c505218304b50c59c3659f6dda43bae7-links-13–>c505218304b50c59c3659f6dda43bae7-links-12–>c505218304b50c59c3659f6dda43bae7-links-11–>c505218304b50c59c3659f6dda43bae7-links-10–>c505218304b50c59c3659f6dda43bae7-links-9–>c505218304b50c59c3659f6dda43bae7-links-8–>c505218304b50c59c3659f6dda43bae7-links-7–>c505218304b50c59c3659f6dda43bae7-links-6–>c505218304b50c59c3659f6dda43bae7-links-5–>c505218304b50c59c3659f6dda43bae7-links-4–>c505218304b50c59c3659f6dda43bae7-links-3–>c505218304b50c59c3659f6dda43bae7-links-2–>c505218304b50c59c3659f6dda43bae7-links-1–>c505218304b50c59c3659f6dda43bae7-links-0–>p class=”MsoNormal”>There were no factories or offices on Greenbank Estate in my youth. There was The Showgrounds, or soccer ground, but there also was – wait for it! – TWO dog tracks! Owners, bookies and punters would travel from far and wide to ‘go to the dogs’ in Newry. During the summer, race days were Wednesdays and Sundays, leaving Jack Mullan’s track after the first meeting and then into Matt O’Hare’s. In the winter months it was Sundays only but both tracks, so again it was out of one and into the other.
Greyhounds were always in my blood from a very early age. Indeed I have a snap of me on my mother’s knee at just six months old, holding a greyhound on its lead. As soon as I came home from school every day, I walked my Uncle Willie Joe’s dogs up the road. One was named Common Luck and the other was Cloughogue Bridge. I played with Tomas Mallocca in those days. I well remember one day he and I took the dog out for a walk and we ended up in his Uncle Jack’s track. We were young and boisterous and began to feel the dog a bit of a hindrance. We kennelled the dog in one of the boxes at the track and went off to play ourselves. We went up to where Paddy Oxo McAteer, the hare driver sat in his box. The next thing we knew was that dogs were being placed in their boxes for a trial and the hare was started. Out leaps our bitch like the wind and didn’t she go and win the race by a distance!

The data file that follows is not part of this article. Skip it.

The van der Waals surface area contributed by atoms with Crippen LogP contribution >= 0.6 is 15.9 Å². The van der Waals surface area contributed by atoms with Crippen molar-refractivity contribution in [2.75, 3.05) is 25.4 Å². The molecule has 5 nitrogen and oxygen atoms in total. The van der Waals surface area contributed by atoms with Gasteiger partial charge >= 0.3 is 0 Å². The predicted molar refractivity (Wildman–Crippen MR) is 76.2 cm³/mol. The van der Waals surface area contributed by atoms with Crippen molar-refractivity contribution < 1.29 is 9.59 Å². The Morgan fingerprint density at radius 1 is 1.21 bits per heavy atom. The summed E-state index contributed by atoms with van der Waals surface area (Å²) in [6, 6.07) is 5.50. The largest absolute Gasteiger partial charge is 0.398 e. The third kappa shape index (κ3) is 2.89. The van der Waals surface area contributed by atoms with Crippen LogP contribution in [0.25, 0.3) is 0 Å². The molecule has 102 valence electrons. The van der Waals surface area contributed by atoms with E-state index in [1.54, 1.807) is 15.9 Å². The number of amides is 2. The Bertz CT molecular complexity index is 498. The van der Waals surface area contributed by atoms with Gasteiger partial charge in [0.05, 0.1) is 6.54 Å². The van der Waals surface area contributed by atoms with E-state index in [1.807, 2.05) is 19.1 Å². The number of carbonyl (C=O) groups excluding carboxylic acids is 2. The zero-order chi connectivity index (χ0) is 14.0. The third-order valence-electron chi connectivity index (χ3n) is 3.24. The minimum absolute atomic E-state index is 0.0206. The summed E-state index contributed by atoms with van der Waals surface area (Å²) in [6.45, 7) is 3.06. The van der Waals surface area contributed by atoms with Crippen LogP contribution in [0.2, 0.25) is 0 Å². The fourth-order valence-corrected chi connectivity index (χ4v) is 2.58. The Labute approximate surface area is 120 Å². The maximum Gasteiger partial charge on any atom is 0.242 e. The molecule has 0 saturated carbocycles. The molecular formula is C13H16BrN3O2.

I couldn’t wait to get home to tell our wans the ‘good news’. Well, I can tell you now it wasn’t very well received! I was ate without salt! The bitch was due to be entered in a competition the same Sunday. The ‘connections’ well knew her value and had intended to ‘pull a stroke’. In my innocence I had ruined their scheme!
Still on Sunday down went all hands hoping to get their few pounds on her. But the market was taken by the track management. The bitch won the race but I was in the proverbial doghouse! Now sixty years later I’m still trying myself to ‘pull the odd stroke!’
… Cranfield? …